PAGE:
#Asia Hong Kong-based Oddup raises US$1M in seed round


“A lot of Chinese startups are full of sh*t,” says James Giancotti, Founder and CEO of analytics company that ranks startups


Oddup announced today US$1 million in seed funding led by Kima Ventures, Click Ventures and Bigcolors, with participation from Big Bloom, Glooh Ventures, Justin Dry and Andre Eikmeier (CEOs of Vinomofo, Aussie-based wine deals site) and other angel investors.

The Hong Kong-based company rates startups in China, Hong Kong, Singapore and Taiwan on a scale of 1 to 100, with a higher score signifying a less-risky investment for potential VCs and angels. The analytics are based on trends, expected future valuations and potential high returns.

James Giancotti, CEO of Oddup, spent three years at Goldman Sachs prior to Oddup. Giancotti was also Founder of Hong Kong-based early-stage fund Bigcolors, which he left to focus on Oddup in 2014.

Oddup’s goals are to “look at the numbers and the real deal,” says Giancotti, a Hong Kong native.

“A lot of Chinese startups are full of sh*t. They raise a couple million, but what people fail to see is that raising money isn’t a [signifier] of potential or growth.”

This is why Oddup is data driven, factoring everything from previous investors to the cities that the startups are based in as metrics of growth and potential. 

“One of our goals is to increase angel investors worldwide. You’re going to invest US$100,000 in this company —  99 per cent of the time, it is not going to be the next Facebook or unicorn — but is it going to die? Because nine out of ten die. We want to help startups get funding,” says Giancotti.” 

Also Read: [Updated] Alibaba officially launches US$129M Hong Kong Entrepreneurs Fund

Highest ranked startups in Hong Kong


Some of the top performing startups in Hong Kong, according to Oddup.

In Hong Kong’s startup sector, Giancotti ranks “fintech number one, IoT, second, probably, to a lesser context.”

The hottest startups in Hong Kong, Giancotti says, are: WeLab (the fintech company behind Hong Kong’s first peer-to-peer lending business, WeLend.hk), CompareAsiaGroup, 9gag, Bitgame Labs and 8security.

Welend is one of the highest-ranked startups on the site, ranking 81. 

Other things that the site is great for? Comparing similar startups, should an investor be on the fence. For example, according to the site, EasyVan (aka Lalamove in China) is doing better overall than competitor Gogovan. Giancotti elaborates:  Gogovan is well-known but only within Hong Kong, while EasyVan (aka Lalamove) has penetrated the mainland China market. 

Aside from the popularity of fintech and delivery services, Giancotti also recommends investors keep an eye out for the rise of storage solutions (such as Boxful) and blog aggregator Notey.

“What Notey is doing is really interesting. They have the potential to become really big, if they keep on the same track,” says Giancotti.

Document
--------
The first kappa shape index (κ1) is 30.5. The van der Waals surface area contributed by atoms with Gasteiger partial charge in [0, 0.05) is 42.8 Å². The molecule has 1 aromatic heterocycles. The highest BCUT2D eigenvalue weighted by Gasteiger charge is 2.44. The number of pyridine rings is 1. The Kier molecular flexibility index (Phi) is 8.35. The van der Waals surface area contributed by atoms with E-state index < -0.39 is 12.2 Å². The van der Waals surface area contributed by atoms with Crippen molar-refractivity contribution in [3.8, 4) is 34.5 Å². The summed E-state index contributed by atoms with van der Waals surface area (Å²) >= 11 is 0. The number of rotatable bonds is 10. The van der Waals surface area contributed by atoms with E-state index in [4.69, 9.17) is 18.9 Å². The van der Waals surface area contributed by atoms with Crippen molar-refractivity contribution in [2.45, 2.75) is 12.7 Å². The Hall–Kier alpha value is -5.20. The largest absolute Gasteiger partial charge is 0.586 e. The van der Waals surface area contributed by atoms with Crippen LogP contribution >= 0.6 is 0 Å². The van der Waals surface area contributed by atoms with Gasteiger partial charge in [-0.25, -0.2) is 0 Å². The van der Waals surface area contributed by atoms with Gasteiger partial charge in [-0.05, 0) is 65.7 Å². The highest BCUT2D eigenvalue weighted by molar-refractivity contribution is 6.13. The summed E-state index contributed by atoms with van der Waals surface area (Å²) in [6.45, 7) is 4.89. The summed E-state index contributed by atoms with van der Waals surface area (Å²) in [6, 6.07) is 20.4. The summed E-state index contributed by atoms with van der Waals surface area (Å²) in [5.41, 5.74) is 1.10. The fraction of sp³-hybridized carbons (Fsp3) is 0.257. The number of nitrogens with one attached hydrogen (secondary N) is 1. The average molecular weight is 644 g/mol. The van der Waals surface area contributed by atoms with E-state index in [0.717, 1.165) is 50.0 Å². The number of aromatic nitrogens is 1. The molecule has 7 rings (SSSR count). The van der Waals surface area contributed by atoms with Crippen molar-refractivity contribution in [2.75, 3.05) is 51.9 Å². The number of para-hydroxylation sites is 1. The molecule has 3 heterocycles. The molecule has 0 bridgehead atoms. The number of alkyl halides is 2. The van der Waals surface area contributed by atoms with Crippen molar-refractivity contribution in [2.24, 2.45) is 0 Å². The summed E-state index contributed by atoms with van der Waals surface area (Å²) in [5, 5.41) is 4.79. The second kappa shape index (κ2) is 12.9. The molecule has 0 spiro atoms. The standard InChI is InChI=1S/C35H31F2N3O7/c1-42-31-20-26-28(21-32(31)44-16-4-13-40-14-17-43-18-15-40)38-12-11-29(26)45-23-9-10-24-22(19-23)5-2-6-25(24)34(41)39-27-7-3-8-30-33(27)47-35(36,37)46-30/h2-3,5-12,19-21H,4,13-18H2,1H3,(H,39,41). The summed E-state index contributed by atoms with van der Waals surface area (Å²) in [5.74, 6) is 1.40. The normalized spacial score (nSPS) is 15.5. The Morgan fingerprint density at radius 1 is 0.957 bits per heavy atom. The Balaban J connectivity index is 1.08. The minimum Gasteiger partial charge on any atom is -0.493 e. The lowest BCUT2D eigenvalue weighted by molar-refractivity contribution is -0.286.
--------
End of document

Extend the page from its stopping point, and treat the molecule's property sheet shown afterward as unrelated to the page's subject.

Measuring the metrics

“The more information we have from startups the better we can evaluate. We think we have a 99 per cent accuracy rate,” Giancotti told e27. 

There is the occasional scenario that startups get upset, after receiving a low number. “Sometimes they ask us to re-evaluate. In that case, we ask startups to provide details and documents that could possibly affect their ranking,” say the Oddup Founder. 

Oddup provides a free plan, where users can sign up and see where startups rank alongside an in-depth analyst plan, which costs US$99 per month. On the flip side, the analytics company also provides a pay-to-rate service for startups not yet rated on the platform. This service, which launched last month, costs US$499.

The company states that it currently has 50,000 customers already using the platform, supported by Oddup’s team of 22. The team is majority based in Hong Kong, with staff in Taipei, Beijing, Shanghai and Singapore. For now, the startup is focusing on China and emerging markets, as well as prepping  for the launch of the platform in Europe and Australia coming early 2016.

Oddup’s growth has been driven by an increased demand from both angel investors and corporate customers, the latter which includes J.P. Morgan, Goldman Sachs and BNP Paribas.

“We consider ourselves a Hong Kong-born company with a global presence,” says Giancotti.

 We were curious and had to ask: How would Oddup rank itself?

“If we rank ourselves, we currently have a 71 out of 100. Which is in the green, but we have to do better. We are still in the seed stage!” says Giancotti.

As for any company that would come in at 100 company, Giancotti has to pause. “Probably Apple,” that’s the only one that would come close.” 

Also Read: Hong Kong’s Tink Labs raises US$13M from Foxconn subsidiary

Image Credit: Oddup 

The post Hong Kong-based Oddup raises US$1M in seed round appeared first on e27.

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